I've been wanting to address this issue vis-a-vis the horrible daily comic The Pajama Diaries by Terri Libenson for quite some time. It's printed daily in The Pioneer Press, and I love to hate it much like I love to hate Pluggers. Except with less enjoyment and more exasperation. The Pajama Diaries is ostensibly about a freelance graphic artist/mother who is married and has a couple of kids. Most days' subject matter can be summed up as "being a working mom is crazy busy!" And though we have this main character who is a "working mom," the strip is rife with gender stereotypes. I feel like once a week there's at least one strip that makes me want to claw my eyes out. Wait, no. My reaction is never quite that strong, because it's not full of, like, shockingly insulting stereotypes, just stupid, unsurprising, Cathy-worthy examples of "women are like this but men are like THIS." And maybe these are true to Terri Libenson's personal family life ("Jill" is obviously a very thinly veiled version of herself), but it doesn't make it any funnier. A strip that can be summarized as, "I have way too much laundry to do, and sometimes my husband tries to help, but his penis prevents him from doing it in the correct (anal retentive) fashion," just strikes me as lazy storytelling. And sometimes I have to write graffiti on the comics page or harangue one of my roommates with cries of, "Why doesn't she just let him wash some goddamn clothes? If he doesn't do it "right," who cares? You don't get to complain about too much housework if you refuse to let him help!"
A certain amount of the "humor" in this strip is never going to appeal to me ("Kids sure do/say the darnedest things!" The Family Circus has this crappy market cornered.), though I basically find it inoffensive. What I do get peeved about, however, and I say this as someone who has never used the word "peeve" sans "pet" in spoken or written language before, is the constant reinforcement of lame gendered expectations. MAN LIKE SEX, SPORTS, BEER; KIDS AND CHORES CONFUSING. WOMAN TOO BUSY AND TIRED FOR SEX, OVER-EMOTIONAL, HAS NO OTHER INTERESTS BESIDES HUSBAND AND CHILDREN (despite token nods towards her career). I was particularly horrified this past month when Libenson had the husband, "Rob," take over the narration for a couple of weeks. You can only get a few days' worth of The Pajama Diaries online (probably for the best), and they finally put up the first, most blandly offensive in this series:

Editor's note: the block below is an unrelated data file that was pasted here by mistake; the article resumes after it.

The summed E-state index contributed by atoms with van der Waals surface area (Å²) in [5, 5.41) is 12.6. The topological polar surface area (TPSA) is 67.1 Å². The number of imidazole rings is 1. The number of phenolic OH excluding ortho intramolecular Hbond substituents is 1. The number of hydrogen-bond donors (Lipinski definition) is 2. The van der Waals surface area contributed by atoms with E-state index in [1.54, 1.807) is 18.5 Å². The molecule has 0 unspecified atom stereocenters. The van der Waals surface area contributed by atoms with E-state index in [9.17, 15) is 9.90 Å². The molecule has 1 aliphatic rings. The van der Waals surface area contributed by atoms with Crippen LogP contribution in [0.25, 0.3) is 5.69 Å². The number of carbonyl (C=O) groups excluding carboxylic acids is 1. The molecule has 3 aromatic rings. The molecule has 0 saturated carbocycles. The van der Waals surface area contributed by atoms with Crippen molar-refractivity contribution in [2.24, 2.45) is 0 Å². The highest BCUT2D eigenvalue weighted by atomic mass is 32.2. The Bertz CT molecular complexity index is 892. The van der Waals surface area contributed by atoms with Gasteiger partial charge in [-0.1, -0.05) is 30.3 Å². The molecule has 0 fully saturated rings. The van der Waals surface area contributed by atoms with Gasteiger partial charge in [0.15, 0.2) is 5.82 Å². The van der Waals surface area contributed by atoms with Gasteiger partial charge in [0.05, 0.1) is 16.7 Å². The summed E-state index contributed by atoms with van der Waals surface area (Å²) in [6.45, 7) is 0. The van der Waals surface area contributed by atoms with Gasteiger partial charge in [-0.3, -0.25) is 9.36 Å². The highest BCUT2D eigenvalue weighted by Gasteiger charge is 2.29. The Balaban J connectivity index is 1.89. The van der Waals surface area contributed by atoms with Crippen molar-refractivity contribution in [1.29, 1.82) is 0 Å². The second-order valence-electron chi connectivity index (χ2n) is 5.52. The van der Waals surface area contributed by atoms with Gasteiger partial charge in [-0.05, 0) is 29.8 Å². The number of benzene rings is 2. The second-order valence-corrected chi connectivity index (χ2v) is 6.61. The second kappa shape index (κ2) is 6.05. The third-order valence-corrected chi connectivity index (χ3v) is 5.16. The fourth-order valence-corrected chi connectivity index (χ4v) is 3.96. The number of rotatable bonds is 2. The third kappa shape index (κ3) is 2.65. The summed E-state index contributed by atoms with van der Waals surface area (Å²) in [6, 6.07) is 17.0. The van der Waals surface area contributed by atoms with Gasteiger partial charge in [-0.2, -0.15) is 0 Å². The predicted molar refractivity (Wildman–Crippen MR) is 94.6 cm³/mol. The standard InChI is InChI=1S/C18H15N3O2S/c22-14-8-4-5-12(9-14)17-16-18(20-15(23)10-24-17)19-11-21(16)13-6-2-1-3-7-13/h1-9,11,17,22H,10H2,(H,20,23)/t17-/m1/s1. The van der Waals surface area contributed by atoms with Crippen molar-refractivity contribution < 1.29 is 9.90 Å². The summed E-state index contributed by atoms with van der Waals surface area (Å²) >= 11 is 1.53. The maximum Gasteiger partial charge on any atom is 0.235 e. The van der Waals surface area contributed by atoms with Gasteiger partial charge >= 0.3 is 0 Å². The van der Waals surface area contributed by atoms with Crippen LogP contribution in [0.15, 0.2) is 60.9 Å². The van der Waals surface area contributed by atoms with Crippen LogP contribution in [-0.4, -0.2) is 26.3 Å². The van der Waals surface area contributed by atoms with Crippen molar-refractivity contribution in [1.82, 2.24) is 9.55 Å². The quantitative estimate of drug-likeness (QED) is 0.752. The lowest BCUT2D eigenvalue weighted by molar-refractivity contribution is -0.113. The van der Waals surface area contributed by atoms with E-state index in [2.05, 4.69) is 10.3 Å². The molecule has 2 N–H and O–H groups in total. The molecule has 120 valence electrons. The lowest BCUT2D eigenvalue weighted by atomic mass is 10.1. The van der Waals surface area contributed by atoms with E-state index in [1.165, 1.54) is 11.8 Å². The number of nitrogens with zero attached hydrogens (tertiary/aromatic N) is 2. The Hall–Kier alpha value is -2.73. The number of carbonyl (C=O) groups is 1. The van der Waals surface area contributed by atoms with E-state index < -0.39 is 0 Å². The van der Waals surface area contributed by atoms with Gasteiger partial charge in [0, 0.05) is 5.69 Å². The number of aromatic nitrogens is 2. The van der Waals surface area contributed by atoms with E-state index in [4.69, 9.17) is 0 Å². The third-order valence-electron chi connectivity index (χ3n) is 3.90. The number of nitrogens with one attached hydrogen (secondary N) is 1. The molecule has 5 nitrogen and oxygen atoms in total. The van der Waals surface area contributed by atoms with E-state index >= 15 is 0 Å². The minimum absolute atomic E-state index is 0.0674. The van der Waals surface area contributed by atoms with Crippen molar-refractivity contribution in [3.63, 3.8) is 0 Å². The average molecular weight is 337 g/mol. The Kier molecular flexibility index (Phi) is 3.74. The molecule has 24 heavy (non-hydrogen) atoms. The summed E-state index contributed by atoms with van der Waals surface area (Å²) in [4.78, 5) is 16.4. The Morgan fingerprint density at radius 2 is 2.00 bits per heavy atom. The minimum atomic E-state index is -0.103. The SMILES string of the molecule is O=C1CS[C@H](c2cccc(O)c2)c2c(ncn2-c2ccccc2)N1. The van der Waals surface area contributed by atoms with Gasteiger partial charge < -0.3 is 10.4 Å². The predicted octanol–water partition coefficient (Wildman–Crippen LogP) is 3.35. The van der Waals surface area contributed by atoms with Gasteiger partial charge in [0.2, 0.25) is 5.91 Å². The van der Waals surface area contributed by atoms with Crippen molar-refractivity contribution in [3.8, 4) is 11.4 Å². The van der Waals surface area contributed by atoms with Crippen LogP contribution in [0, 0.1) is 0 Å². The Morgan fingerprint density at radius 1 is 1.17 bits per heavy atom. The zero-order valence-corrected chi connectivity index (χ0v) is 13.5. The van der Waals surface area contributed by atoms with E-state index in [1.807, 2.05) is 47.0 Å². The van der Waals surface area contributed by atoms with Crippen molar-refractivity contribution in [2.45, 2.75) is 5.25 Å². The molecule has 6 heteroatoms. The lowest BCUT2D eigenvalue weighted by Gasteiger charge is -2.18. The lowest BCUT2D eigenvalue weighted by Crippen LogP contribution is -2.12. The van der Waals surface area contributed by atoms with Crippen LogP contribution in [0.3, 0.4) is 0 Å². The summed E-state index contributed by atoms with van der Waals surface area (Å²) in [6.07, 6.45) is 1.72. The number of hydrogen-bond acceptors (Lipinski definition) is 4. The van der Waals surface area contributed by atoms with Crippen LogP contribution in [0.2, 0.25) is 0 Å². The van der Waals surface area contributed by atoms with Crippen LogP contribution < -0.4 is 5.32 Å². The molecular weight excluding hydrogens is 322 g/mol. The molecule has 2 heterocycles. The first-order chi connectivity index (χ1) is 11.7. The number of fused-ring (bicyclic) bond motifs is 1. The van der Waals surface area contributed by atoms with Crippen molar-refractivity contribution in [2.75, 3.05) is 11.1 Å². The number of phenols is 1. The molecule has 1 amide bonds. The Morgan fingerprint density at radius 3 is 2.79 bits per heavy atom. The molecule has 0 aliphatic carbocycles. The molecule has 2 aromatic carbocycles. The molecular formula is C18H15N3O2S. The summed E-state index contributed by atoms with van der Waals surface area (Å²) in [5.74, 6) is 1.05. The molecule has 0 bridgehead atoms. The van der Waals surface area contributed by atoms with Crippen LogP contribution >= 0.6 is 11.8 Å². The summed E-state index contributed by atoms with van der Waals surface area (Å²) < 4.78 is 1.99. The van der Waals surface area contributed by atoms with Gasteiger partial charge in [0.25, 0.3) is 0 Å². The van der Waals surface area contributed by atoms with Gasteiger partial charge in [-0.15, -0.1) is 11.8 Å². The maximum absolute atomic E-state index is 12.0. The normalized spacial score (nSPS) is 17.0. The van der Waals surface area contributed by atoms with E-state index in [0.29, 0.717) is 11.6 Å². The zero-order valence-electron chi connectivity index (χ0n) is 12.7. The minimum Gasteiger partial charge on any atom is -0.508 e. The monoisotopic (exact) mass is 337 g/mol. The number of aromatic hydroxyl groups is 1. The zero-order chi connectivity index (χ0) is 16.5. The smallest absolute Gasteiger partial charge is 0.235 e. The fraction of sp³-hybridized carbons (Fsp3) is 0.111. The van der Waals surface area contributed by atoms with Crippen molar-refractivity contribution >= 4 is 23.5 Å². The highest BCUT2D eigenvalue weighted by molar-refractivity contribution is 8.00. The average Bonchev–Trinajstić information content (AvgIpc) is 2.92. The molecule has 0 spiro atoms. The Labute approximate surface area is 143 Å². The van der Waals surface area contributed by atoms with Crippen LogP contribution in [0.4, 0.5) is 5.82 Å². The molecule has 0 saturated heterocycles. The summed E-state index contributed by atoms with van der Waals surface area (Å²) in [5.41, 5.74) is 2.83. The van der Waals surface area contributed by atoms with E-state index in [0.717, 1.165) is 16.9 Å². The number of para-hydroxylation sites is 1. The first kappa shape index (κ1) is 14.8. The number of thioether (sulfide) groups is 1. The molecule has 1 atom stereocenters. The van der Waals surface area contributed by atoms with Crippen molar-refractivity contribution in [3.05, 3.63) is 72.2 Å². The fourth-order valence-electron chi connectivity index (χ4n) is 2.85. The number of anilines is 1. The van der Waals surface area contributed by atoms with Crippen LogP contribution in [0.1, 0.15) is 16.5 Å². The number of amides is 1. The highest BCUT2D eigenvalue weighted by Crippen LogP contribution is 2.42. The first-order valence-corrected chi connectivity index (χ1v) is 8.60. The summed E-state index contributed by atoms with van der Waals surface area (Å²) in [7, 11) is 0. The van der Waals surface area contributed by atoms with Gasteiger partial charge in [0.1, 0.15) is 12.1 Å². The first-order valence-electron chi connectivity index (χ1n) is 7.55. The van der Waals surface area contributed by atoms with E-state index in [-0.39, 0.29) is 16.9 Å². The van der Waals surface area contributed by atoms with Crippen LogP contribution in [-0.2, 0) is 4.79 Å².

Oh, chicks and their feelings and whatnot! Rob is totally failing at the Manly Olympics. No medal stand for him.
But besides my simmering (not boiling, I don't care quite that much) rage for The Pajama Diaries, yesterday brought me the horrifying reality of crappy gender dynamics in For Better or For Worse. A universally either beloved or despised comic, the recent "flashback" strips have been even more heinous than the regular "present-day" bullshit. I almost gagged when I saw this on the newspaper page:
Oh, kids and their adorable malapropisms that can be interpreted as passive-aggressive swipes at the feminist movement! But besides this one stupid joke, I hate the way that gender expectations are played out in popular depictions of parenting. Often, it seems as though we're still stuck in the "Dad's baby-sitting tonight" phase (as if someone can "baby-sit" their own children) of talking about parenting. Now, I realize that we're still at a point as a society where women are the default caregivers and are much more likely to take time away from the working world to raise children. Obviously, there's nothing wrong with moms being moms, but I wish this were a choice that could be more freely made. American corporate culture certainly doesn't help--an ideal option for many families might be two part-time working parents who equally share childrearing duties. Without the pressures of patriarchy, I wonder what the home/childrearing workloads would look like. Certainly, the stupid "Mr. Mom" jokes would disappear, boys would be encouraged as children to be caregivers, more families would have more choices about when/if/how to have and raise children, and we would all recognize that dads aren't "filling in" when they parent. Once you get past the obvious gestation/childbirth/breastfeeding phase, caregiving is a gender-neutral act. Genitalia doesn't prevent anyone from learning how to change a diaper, help with homework, make a doctor's appointment, play Candyland again, etc. Perhaps I need to do a more extended fatherhood post soon.
But anyway, fuck the comics and their holdout gender binary propaganda. That is all.